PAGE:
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Traveling Light: John McLaughlin

Celebrated fusion guitarist John McLaughlin on his new album, an upcoming India tour and why he is pessimistic about the future of the music industry.

Nirmika Singh Oct 21, 2015
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John McLaughlin will play three Indian cities as part of his album promotion tour. Photo: Simone Cecchetti/Corbis

John McLaughlin will play three Indian cities as part of his album promotion tour. Photo: Simone Cecchetti/Corbis

When someone like John McLaughlin says that the music industry is going through a “disastrous” situation, it’s not a good sign. McLaughlin, the grand old man of fusion music and a relentlessly prolific guitarist, is probably the best judge of the global scene — he has released a ton of material [solo, collaborative, live as well as a guest artist] in his six-decade-long career, and formed bands and supergroups with some of the most prodigious names on the international circuit. But he is anything but hopeful today. He says, “There are young musicians coming up who are fabulous players, and they have absolutely no chance to get a record contract…Worse is to come in the music world.” No mincing words there.

When McLaughlin started out in the Sixties, continual innovation in music seemed to be order of the day, especially in the jazz-rock and fusion space. His avant-garde quintet Mahavishnu Orchestra [the original line-up featured Jan Hammer on keyboards, Billy Cobham on drums, violinist Jerry Goodman and Rick Laird on bass guitar] set the tone for the style of music McLaughlin’s name would inextricably be linked with for the next fifty years — guitar playing that is high on technique and complexity, as well as emotiveness. By the time Shakti, his band that featured tabla player Zakir Hussain, was formed and had released its first album, McLaughlin was already enjoying the status of an importer of sorts of Indian ragas to the jazz-loving audience in the West. His love for India is well-known and well-documented too; McLaughlin has been a long-standing disciple of spiritual master Sri Chinmoy and has been a regular visitor to India. As he readies for another trip here, McLaughlin couldn’t be happier to return. His new album, Black Light, which showcases the genius of his latest band, 4th Dimension [featuring old-time collaborators Gary Husband on keyboards and drums, bassist Etienne Mbappe and drummer Ranjit Barot] is just out and he is prepping for a long Australia and Asia tour starting October 6th. The India leg will have three stops — Kolkata [November 3rd], Mumbai [November 6th] and Bengaluru [November 7th]. Ahead of this month-long tour, ROLLING STONE India caught up with McLaughlin and got him to tell us the secret behind being a great bandleader, what his new record is all about and why free music on the Internet spells danger.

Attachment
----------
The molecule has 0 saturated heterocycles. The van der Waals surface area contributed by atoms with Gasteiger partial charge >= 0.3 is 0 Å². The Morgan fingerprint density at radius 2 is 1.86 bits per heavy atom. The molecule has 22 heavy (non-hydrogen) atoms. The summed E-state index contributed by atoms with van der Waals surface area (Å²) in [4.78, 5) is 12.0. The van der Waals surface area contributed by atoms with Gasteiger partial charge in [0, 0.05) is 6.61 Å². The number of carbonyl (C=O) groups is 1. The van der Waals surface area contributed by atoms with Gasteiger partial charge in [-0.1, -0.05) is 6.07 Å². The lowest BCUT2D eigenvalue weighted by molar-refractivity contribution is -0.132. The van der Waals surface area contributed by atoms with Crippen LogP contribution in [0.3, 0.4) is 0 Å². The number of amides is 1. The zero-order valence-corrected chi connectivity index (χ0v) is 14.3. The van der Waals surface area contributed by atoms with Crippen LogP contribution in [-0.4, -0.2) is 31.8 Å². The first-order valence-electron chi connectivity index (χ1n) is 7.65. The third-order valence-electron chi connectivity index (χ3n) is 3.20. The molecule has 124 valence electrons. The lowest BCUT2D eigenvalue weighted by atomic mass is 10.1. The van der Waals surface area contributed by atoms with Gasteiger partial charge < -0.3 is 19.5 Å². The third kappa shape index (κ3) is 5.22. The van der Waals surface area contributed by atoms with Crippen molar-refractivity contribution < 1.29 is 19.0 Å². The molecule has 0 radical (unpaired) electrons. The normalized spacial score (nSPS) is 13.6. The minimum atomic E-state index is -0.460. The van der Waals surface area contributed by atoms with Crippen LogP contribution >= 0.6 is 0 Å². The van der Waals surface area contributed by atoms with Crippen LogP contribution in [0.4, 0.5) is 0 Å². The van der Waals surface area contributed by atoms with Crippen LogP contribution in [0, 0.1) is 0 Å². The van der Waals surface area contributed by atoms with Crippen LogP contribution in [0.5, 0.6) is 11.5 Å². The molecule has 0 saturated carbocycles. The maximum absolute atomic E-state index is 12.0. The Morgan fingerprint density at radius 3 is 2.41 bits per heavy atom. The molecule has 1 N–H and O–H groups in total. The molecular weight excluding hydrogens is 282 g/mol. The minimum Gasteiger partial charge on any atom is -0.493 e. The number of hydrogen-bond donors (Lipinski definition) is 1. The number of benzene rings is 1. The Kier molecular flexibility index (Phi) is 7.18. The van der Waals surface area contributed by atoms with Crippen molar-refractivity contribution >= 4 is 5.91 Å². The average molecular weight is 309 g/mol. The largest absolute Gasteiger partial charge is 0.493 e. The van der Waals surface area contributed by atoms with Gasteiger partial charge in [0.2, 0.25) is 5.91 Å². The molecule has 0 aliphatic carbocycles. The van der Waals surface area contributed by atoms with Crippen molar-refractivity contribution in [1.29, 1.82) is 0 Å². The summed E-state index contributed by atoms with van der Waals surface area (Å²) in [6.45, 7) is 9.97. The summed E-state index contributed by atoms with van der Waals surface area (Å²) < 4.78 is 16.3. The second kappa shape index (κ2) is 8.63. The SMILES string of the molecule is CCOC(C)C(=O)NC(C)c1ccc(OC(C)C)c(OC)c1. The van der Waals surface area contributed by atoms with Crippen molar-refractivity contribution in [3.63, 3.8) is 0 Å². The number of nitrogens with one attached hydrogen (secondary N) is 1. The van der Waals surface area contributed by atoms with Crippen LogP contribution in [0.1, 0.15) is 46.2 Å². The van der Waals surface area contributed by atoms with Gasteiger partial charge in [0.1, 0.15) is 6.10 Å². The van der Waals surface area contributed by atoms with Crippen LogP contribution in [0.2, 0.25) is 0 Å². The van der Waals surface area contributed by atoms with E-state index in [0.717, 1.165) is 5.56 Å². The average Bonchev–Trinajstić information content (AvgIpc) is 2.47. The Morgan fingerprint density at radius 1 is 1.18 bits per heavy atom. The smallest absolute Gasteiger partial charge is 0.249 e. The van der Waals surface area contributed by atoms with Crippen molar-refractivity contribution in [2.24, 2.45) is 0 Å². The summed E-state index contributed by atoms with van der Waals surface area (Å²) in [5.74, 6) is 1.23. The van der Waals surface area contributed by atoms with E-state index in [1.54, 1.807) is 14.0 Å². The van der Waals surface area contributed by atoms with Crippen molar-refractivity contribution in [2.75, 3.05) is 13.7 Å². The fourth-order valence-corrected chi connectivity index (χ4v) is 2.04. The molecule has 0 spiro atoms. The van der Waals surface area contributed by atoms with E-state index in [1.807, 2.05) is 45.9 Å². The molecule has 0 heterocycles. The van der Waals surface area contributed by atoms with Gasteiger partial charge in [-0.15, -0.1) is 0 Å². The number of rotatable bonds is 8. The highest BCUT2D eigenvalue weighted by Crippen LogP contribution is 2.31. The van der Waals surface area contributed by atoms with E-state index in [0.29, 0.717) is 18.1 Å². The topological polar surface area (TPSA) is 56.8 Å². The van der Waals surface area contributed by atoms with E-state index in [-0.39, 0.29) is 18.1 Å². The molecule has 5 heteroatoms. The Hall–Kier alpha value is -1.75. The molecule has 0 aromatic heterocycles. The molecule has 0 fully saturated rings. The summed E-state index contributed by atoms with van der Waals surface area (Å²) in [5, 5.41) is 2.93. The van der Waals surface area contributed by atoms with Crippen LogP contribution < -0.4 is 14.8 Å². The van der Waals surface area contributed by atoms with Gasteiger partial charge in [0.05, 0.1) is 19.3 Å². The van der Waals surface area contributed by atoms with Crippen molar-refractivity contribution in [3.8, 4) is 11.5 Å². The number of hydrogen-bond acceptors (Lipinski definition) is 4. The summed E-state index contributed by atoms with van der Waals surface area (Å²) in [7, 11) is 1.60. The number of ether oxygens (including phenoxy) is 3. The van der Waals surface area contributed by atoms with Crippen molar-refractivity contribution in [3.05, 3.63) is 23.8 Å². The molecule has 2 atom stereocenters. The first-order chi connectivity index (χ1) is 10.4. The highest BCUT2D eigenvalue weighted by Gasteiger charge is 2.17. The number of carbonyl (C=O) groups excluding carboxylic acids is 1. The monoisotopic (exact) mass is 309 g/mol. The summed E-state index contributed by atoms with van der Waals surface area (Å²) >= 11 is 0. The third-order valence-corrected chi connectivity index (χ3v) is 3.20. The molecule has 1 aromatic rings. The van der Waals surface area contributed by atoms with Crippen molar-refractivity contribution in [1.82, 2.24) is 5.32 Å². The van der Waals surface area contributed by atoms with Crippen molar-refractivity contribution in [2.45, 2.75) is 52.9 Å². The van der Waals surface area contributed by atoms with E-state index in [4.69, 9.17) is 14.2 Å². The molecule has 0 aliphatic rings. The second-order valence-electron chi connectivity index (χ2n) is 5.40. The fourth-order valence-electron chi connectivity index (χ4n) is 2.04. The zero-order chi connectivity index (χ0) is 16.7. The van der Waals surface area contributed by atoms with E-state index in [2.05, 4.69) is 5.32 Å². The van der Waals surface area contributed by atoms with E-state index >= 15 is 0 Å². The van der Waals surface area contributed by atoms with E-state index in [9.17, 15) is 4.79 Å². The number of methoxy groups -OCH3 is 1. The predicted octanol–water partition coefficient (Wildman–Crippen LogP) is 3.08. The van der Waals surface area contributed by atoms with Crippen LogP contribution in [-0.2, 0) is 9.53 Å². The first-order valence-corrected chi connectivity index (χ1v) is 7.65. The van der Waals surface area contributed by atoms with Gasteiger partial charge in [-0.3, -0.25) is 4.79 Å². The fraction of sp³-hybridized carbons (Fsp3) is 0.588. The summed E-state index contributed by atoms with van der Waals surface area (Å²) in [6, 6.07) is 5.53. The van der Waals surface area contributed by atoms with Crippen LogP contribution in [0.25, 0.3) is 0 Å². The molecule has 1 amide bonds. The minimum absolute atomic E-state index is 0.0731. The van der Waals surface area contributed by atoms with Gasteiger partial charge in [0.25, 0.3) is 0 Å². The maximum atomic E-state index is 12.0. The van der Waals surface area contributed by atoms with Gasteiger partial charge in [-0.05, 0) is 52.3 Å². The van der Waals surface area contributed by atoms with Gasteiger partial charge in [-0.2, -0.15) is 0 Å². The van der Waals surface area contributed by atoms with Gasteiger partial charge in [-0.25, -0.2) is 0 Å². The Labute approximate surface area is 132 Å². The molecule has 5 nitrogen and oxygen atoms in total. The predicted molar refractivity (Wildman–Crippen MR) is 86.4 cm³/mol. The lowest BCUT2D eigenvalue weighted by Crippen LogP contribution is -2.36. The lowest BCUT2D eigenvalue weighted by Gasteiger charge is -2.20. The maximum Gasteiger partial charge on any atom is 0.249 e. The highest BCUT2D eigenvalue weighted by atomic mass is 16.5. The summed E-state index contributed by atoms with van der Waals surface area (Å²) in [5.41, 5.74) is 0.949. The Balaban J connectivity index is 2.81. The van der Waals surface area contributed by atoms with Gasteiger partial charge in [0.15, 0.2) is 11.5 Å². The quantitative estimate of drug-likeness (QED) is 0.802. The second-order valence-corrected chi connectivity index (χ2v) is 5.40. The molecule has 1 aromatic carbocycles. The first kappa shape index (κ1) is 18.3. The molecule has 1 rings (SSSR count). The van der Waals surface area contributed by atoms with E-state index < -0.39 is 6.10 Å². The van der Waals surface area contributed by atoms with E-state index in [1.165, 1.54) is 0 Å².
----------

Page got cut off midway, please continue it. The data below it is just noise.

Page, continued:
We’ve heard you in different set-ups and on many records — as a guitarist and serial collaborator. Being a prolific musician, what kind of goals do you set for yourself before every release?

I have to say that at my age, I don’t have any artistic goals, and I never set up goals for myself. For many years I consider every concert and every recording to be my last one, and as a consequent, give it everything I’ve got. This is an attitude that is shared by all the members of 4th Dimension. The other aspect of the music is that when it arrives in my imagination, it comes with its own directives and inf luences. My job is to get it out from my head into reality.

‘Black Light’ features tribute compositions too. Tell us more about those particular tracks.

There are three tributes on Black Light. The first is to [mandolin virtuoso] U. Srinivas, and even though the title may throw you off, it is personally for him. It is the opening track called “Here Come The Jiis.” Srinivas was such a joyful person, with such a wonderful sense of humor; the piece needed to be joyful also. The second is “Panditji” which is a profound thank you to [sitar legend] Pandit Ravi Shankar, with whom I had the honor of studying under as an ‘extra-curricular’ student in the 1970s. He helped me so much in my life and music. The third is for [flamenco guitarist] Paco de Lucia and the title is “El Hombre Que Sabiá,” which is Spanish for ‘The Man Who Knew’. My association with Paco was for almost 40 years, and his friendship and music affected me most deeply. The principal reason for making another tribute to Paco — I’ve made another in the past — was that since 2013, we had planned to record a duo album in 2014. We had begun to exchange compositions, and I sent him “El Hombre” just before left for Central America where he died a few weeks later. Paco was particularly fond of this piece, and when I finally got over my grief at losing him, I decided to arrange this piece for 4th Dimension, and they did a fantastic job. I know Paco would have loved the way we recorded this piece. One piece of good news is that Eagle Rock records will release a recording that Paco and I made in 1987 during the Festival in Montreux Switzerland. It is such a wild recording; it is two crazy guys on a crazy night with a crazy audience!

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Although all of your works carry your inimitable style and stamp on them, the musicians that have played on them — from drummer Billy Cobham and tabla master Zakir Husain to Etienne Mbappe and Gary Husband — can call these records as much as their own as you can. What is the secret behind allowing the musicians to have as much fun as you have while working on a song, and letting them ‘own’ it too?